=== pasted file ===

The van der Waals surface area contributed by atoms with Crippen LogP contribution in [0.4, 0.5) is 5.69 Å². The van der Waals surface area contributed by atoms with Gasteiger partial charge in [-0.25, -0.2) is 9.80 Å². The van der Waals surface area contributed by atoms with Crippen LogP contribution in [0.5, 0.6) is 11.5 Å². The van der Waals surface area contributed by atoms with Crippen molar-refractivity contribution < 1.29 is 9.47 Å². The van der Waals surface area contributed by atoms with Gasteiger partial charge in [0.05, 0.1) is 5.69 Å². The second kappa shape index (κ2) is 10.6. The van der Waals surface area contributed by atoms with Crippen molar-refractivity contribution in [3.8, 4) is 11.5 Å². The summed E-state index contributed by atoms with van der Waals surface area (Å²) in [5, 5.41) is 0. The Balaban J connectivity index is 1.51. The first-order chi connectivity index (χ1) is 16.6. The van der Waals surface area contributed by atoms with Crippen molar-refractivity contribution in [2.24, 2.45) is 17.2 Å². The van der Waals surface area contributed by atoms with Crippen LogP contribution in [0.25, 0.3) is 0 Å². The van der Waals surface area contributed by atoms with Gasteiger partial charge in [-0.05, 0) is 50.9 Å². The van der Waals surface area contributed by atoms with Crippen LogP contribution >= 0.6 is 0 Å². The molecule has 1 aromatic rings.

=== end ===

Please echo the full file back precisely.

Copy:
The van der Waals surface area contributed by atoms with Crippen LogP contribution in [0.4, 0.5) is 5.69 Å². The van der Waals surface area contributed by atoms with Gasteiger partial charge in [-0.25, -0.2) is 9.80 Å². The van der Waals surface area contributed by atoms with Crippen LogP contribution in [0.5, 0.6) is 11.5 Å². The van der Waals surface area contributed by atoms with Crippen molar-refractivity contribution < 1.29 is 9.47 Å². The van der Waals surface area contributed by atoms with Gasteiger partial charge in [0.05, 0.1) is 5.69 Å². The second kappa shape index (κ2) is 10.6. The van der Waals surface area contributed by atoms with Crippen molar-refractivity contribution in [3.8, 4) is 11.5 Å². The summed E-state index contributed by atoms with van der Waals surface area (Å²) in [5, 5.41) is 0. The Balaban J connectivity index is 1.51. The first-order chi connectivity index (χ1) is 16.6. The van der Waals surface area contributed by atoms with Crippen molar-refractivity contribution in [2.24, 2.45) is 17.2 Å². The van der Waals surface area contributed by atoms with Crippen LogP contribution in [0.25, 0.3) is 0 Å². The van der Waals surface area contributed by atoms with Gasteiger partial charge in [-0.05, 0) is 50.9 Å². The van der Waals surface area contributed by atoms with Crippen LogP contribution >= 0.6 is 0 Å². The molecule has 1 aromatic rings.